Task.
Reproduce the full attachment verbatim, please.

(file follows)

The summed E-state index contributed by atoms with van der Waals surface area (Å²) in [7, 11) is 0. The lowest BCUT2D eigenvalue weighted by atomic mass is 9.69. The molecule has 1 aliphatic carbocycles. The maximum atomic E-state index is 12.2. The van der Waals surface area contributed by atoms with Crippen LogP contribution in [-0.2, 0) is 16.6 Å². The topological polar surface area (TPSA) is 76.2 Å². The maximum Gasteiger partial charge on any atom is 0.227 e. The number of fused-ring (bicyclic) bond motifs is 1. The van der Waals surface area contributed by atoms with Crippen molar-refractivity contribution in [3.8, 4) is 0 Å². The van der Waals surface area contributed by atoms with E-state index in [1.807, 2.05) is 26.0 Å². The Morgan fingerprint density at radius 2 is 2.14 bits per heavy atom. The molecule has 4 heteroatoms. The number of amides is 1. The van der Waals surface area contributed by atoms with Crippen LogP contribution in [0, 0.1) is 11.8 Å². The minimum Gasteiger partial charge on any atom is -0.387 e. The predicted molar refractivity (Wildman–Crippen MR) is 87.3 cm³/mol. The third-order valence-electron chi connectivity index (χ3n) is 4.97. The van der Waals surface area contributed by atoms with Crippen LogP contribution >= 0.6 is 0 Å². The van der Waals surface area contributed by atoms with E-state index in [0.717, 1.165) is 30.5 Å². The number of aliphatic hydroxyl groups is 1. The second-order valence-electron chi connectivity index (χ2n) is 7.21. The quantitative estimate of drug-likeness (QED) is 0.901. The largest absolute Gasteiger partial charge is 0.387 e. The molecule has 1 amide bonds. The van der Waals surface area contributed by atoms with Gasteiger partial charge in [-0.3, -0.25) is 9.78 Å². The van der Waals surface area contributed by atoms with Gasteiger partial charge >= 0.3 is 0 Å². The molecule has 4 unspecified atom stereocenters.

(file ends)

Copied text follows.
The summed E-state index contributed by atoms with van der Waals surface area (Å²) in [7, 11) is 0. The lowest BCUT2D eigenvalue weighted by atomic mass is 9.69. The molecule has 1 aliphatic carbocycles. The maximum atomic E-state index is 12.2. The van der Waals surface area contributed by atoms with Crippen LogP contribution in [-0.2, 0) is 16.6 Å². The topological polar surface area (TPSA) is 76.2 Å². The maximum Gasteiger partial charge on any atom is 0.227 e. The number of fused-ring (bicyclic) bond motifs is 1. The van der Waals surface area contributed by atoms with Crippen molar-refractivity contribution in [3.8, 4) is 0 Å². The van der Waals surface area contributed by atoms with E-state index in [1.807, 2.05) is 26.0 Å². The Morgan fingerprint density at radius 2 is 2.14 bits per heavy atom. The molecule has 4 heteroatoms. The number of amides is 1. The van der Waals surface area contributed by atoms with Crippen LogP contribution in [0, 0.1) is 11.8 Å². The minimum Gasteiger partial charge on any atom is -0.387 e. The predicted molar refractivity (Wildman–Crippen MR) is 87.3 cm³/mol. The third-order valence-electron chi connectivity index (χ3n) is 4.97. The van der Waals surface area contributed by atoms with Crippen LogP contribution >= 0.6 is 0 Å². The van der Waals surface area contributed by atoms with E-state index in [0.717, 1.165) is 30.5 Å². The number of aliphatic hydroxyl groups is 1. The second-order valence-electron chi connectivity index (χ2n) is 7.21. The quantitative estimate of drug-likeness (QED) is 0.901. The largest absolute Gasteiger partial charge is 0.387 e. The molecule has 1 amide bonds. The van der Waals surface area contributed by atoms with Gasteiger partial charge in [-0.3, -0.25) is 9.78 Å². The van der Waals surface area contributed by atoms with Gasteiger partial charge >= 0.3 is 0 Å². The molecule has 4 unspecified atom stereocenters.